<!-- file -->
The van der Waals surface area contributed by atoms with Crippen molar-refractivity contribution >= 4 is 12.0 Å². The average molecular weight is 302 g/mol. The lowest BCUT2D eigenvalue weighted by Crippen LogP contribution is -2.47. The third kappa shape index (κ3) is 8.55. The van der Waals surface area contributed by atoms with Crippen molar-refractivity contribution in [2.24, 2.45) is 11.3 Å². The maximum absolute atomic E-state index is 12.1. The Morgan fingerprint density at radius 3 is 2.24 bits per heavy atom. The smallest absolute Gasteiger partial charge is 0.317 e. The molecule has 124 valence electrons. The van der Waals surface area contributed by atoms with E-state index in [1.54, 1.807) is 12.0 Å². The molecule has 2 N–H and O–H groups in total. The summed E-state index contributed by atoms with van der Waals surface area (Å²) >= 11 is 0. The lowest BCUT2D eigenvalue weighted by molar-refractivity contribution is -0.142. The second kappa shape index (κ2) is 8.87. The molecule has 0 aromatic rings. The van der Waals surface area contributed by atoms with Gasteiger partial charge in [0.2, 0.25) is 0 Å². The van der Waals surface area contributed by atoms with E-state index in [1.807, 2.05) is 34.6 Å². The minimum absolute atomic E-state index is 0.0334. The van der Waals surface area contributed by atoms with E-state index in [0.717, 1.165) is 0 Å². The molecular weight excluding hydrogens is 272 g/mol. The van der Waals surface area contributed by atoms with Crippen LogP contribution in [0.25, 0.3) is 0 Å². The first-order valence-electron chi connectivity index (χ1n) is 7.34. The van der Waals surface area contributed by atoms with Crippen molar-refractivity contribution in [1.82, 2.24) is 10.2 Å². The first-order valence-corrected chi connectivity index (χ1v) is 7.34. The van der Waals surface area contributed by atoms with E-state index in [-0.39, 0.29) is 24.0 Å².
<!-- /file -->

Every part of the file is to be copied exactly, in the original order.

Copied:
The van der Waals surface area contributed by atoms with Crippen molar-refractivity contribution >= 4 is 12.0 Å². The average molecular weight is 302 g/mol. The lowest BCUT2D eigenvalue weighted by Crippen LogP contribution is -2.47. The third kappa shape index (κ3) is 8.55. The van der Waals surface area contributed by atoms with Crippen molar-refractivity contribution in [2.24, 2.45) is 11.3 Å². The maximum absolute atomic E-state index is 12.1. The Morgan fingerprint density at radius 3 is 2.24 bits per heavy atom. The smallest absolute Gasteiger partial charge is 0.317 e. The molecule has 124 valence electrons. The van der Waals surface area contributed by atoms with E-state index in [1.54, 1.807) is 12.0 Å². The molecule has 2 N–H and O–H groups in total. The summed E-state index contributed by atoms with van der Waals surface area (Å²) >= 11 is 0. The lowest BCUT2D eigenvalue weighted by molar-refractivity contribution is -0.142. The second kappa shape index (κ2) is 8.87. The molecule has 0 aromatic rings. The van der Waals surface area contributed by atoms with Gasteiger partial charge in [0.2, 0.25) is 0 Å². The van der Waals surface area contributed by atoms with E-state index in [1.807, 2.05) is 34.6 Å². The minimum absolute atomic E-state index is 0.0334. The van der Waals surface area contributed by atoms with E-state index in [0.717, 1.165) is 0 Å². The molecular weight excluding hydrogens is 272 g/mol. The van der Waals surface area contributed by atoms with Crippen LogP contribution in [0.25, 0.3) is 0 Å². The first-order valence-electron chi connectivity index (χ1n) is 7.34. The van der Waals surface area contributed by atoms with Crippen molar-refractivity contribution in [1.82, 2.24) is 10.2 Å². The first-order valence-corrected chi connectivity index (χ1v) is 7.34. The van der Waals surface area contributed by atoms with E-state index in [-0.39, 0.29) is 24.0 Å².